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Governor’s Revised Budget Sees Gains for Mental Health; Early Education

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May 17, 2018

On May 11, Governor Brown released the May Revision to his proposed 2018-2019 state budget, which includes billions more in revenues than he originally projected in January.

Citing strong economic growth and a low unemployment rate, the Governor is now allocating an additional $8 billion to build up the state’s “rainy day” fund, pay down debt, and invest in infrastructure, setting the stage for solid financial footings in preparation for the next economic recession.

A welcome and notable change is the increase in funding for mental health services. Earlier this month, the California bishops released Hope and Healing: A Pastoral Letter from the Bishops of California on Caring for those who Suffer from Mental Illness Addressed to All Catholics and People of Goodwill to address the mental health epidemic. The CCC is encouraged to see the Governor responding with additional funds for outreach and treatment for homeless persons with mental illness, and a one-time influx of funds to support graduate programs for mental health professionals.

The revised budget also includes more than $108 million in new money for early childhood education. Most of that money — $104 million — is set aside to expand the number of daycare slots for low-income families, and $4 million will provide cost-of-living raises for childcare and preschool workers.  In addition, $11.8 million was made available for training pre-K through 3rd-grade teachers in early math education and expanding math education generally for young students.  The revised budget keeps intact a $27 million pilot program from the original January budget that will fund home visits for low-income new parents.

Also of great note is that the newly revised budget extends eligibility for the California Earned Income Tax Credit (CalETIC) to young adults and seniors. The CCC has been a vocal advocate and supporter of this tax credit. The expansion of eligibility will help assist those who are most in need.

The May Revise currently does not include the $10 million in funding that Assemblymembers Wendy Carrillo (D-East Los Angeles) and Miguel Santiago (D-Los Angeles) have requested in their Assembly Bill 1862. The funds would be used to provide immigration services for persons who are facing legal complications from the Trump Administration’s termination of the Temporary Protection Status (TPS) program in March. The program protected refugees from El Salvador, Haiti, and Honduras who had sought refuge in the U.S. from their civil war-torn nations.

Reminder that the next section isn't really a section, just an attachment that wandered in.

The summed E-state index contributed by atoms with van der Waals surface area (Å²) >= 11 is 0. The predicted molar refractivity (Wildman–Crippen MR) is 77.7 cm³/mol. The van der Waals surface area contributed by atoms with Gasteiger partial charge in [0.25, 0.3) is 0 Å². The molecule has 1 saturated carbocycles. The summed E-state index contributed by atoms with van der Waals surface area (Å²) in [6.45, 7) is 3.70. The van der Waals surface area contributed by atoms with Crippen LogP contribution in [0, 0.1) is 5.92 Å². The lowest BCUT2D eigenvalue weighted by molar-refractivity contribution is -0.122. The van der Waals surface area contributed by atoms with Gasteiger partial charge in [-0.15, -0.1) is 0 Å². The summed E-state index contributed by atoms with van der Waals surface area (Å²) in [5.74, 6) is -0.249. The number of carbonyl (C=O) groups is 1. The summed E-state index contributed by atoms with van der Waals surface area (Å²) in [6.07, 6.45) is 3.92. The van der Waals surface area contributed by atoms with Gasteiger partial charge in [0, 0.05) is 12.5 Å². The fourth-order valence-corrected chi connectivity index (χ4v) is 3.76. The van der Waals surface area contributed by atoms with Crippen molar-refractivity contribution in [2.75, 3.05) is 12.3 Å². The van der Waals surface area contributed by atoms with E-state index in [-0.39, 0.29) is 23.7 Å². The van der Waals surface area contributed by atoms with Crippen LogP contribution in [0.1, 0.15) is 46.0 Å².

According to Gráinne McEvoy, an Irish Research Council Postdoctoral Fellow at Trinity College, Dublin, who is currently writing a book on American Catholic social thought and immigration policy in the 20th century, “Church leaders believe that this decision [eliminating TPS] is neither a reasonable exercise of the government’s right to control migration, nor is it in the interests of the American people.” You can read more on Catholic social teaching and TPS in her piece here.

Approximately 55,000 TPS recipients live in California – more than any other state. While the California budget does not directly address this issue, its failure to do so highlights the incredible importance of advocacy measures. The CCC is supporting AB 1862, so please keep watch for a future Action Alert. 

In a surprising move unbeknownst to most, Governor Brown has requested $100 million to build a California Indian Heritage Center in West Sacramento. With the canonization of St. Serra, the California Catholic Conference pledged to review how museums at missions under diocesan control portray California Native Americans.  The addition of funds for the museum and such efforts as the CCC review will paint a more accurate picture of those who lived in the Golden State prior to European colonization.  (See related story on the Archdiocese of Los Angeles’ new Native American protocols.)